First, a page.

Deputy Current Affairs Editor Stephen Moynihan tackles the issue of Nuclear Energy in Ireland – is it viable given the developments in technology or are there simply too many strings attached for Ireland to consider?
The discussion around nuclear energy as a viable, alternative clean energy source is one that undoubtedly turns heads, but with the mitigation of environmental degradation and climate breakdown becoming increasingly urgent, many are wondering if it could be a solution to Ireland’s demands for energy.
In its most basic terms, nuclear energy works by breaking up tiny particles of radioactive elements in a process called fission. When these particles break up, energy is released, and a chain reaction occurs causing the break-up of other atoms, creating massive amounts of energy. No greenhouse gases are emitted – meaning that nuclear energy does not directly contribute to a warming planet.
However, many people remain wary; understandably so. Nuclear power-related mishaps have received great amounts of attention in the media in recent decades. These range from the Chernobyl Disaster of 1986, to the Fukushima Disaster of 2011 which followed a major earthquake. Closer to home, concerns have been raised with the proximity of the Sellafield nuclear site in north-west England, along with the UK’s Radioactive Waste Management agency examining the potential to store nuclear waste in Northern Ireland. However, with the Irish government committed to a 7% per annum reduction in greenhouse gas emissions from 2021 to 2030, is it time that nuclear energy is considered?
That is a question which Dr. Paul Deane, of UCC’s School of Engineering, has been grappling with. In a recently published article with the Environmental Research Institute, he points to ‘small modular nuclear reactors’ (SMNRs) as a potential solution to the issue of producing clean energy when weather conditions mean solar or wind-powered systems are underproducing.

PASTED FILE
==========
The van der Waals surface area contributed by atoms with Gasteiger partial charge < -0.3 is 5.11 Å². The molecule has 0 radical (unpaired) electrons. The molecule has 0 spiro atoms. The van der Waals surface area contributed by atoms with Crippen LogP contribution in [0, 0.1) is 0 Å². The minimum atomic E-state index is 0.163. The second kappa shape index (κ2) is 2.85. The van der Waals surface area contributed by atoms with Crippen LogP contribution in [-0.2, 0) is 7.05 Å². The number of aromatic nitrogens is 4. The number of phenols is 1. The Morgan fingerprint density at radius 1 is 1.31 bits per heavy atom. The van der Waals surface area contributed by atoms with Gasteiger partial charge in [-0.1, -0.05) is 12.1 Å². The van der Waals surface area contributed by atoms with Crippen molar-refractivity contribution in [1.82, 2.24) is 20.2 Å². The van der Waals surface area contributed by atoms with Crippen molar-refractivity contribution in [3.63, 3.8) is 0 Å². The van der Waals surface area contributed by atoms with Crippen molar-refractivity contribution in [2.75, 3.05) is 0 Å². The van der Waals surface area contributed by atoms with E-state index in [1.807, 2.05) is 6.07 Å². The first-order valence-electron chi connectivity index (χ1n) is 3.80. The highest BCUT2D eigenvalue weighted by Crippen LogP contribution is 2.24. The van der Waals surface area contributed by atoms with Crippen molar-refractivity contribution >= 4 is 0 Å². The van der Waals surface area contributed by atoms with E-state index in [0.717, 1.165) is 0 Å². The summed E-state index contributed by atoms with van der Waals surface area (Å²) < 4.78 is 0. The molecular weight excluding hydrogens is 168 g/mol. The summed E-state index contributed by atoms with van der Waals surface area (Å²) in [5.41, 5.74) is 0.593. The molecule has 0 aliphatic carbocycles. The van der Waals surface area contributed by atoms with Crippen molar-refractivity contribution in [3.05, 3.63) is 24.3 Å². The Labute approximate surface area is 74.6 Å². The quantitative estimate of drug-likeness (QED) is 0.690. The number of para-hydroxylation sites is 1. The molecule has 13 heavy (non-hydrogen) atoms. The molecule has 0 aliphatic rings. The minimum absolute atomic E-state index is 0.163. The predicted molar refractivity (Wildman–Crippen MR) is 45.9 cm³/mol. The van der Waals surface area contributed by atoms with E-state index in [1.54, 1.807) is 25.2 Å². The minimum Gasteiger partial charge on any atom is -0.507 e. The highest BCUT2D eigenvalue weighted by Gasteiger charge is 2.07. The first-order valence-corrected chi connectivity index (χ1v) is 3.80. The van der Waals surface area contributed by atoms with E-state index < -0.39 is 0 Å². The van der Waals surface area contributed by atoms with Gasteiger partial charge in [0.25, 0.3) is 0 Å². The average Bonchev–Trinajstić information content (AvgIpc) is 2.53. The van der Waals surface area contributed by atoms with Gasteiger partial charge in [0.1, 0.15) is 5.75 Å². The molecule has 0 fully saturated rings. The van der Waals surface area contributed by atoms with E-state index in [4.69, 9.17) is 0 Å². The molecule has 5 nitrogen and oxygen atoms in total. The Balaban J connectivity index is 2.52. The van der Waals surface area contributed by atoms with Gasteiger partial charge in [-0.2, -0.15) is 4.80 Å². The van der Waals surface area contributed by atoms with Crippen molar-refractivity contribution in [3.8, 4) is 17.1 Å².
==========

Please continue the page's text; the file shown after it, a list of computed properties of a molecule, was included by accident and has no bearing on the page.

“We know we can’t have a stable and secure energy system if we fully rely on wind energy. Current research from UCC suggests that we do need to continue with wind, but we need to consider other options”, he tells Motley.
According to Dr. Deane, SMNRs can be as little as ¼ the size of traditional reactors, meaning they make more economic sense for a country our size. These also feature what is known as “passive safety”, meaning that they shut down automatically when there is a problem. This is in contrast with traditional reactors, which were designed in the 1950’s and 1960’s, when safety standards were not as stringent, and are more liable to human error.
Although not yet commercially available, SMNR trials are underway in Canada, Argentina, Russia and the US. Dr. Deane argues that if these trials lead to a technological breakthrough in the next five-to-ten years, then Ireland should discuss the viability of its use.
A significant barrier to this, however, is the Energy Regulation Act 1999, which prohibits “the use of nuclear fission for the generation of electricity”. However, it places no constraint on Ireland’s ability to import nuclear energy, and therefore allows us to outsource the hazards of nuclear energy whilst also reaping the benefits, effectively free-riding on risks taken by jurisdictions producing nuclear energy.
Whilst this may seem like a positive, it leaves us exposed to issues outside of our borders, and beyond our control. This, Dr. Deane argues, is similar to Ireland’s policy on oil and gas exploration. “Ireland doesn’t tend to be good at energy security, we ban oil and gas exploration yet still rely on foreign imports from this source. This is something we need to get better at”. This issue takes on extra importance when you consider that a recent EirGrid report warned that Ireland’s electricity surplus is set to decrease substantially towards 2030, potentially turning into a deficit.
These issues aren’t going to disappear. A mature debate about our future energy needs must commence to ensure that we can have a secure and stable energy system whilst also playing our part in mitigating the climate emergency.
If nuclear energy can play a role in this, then it should be given real consideration.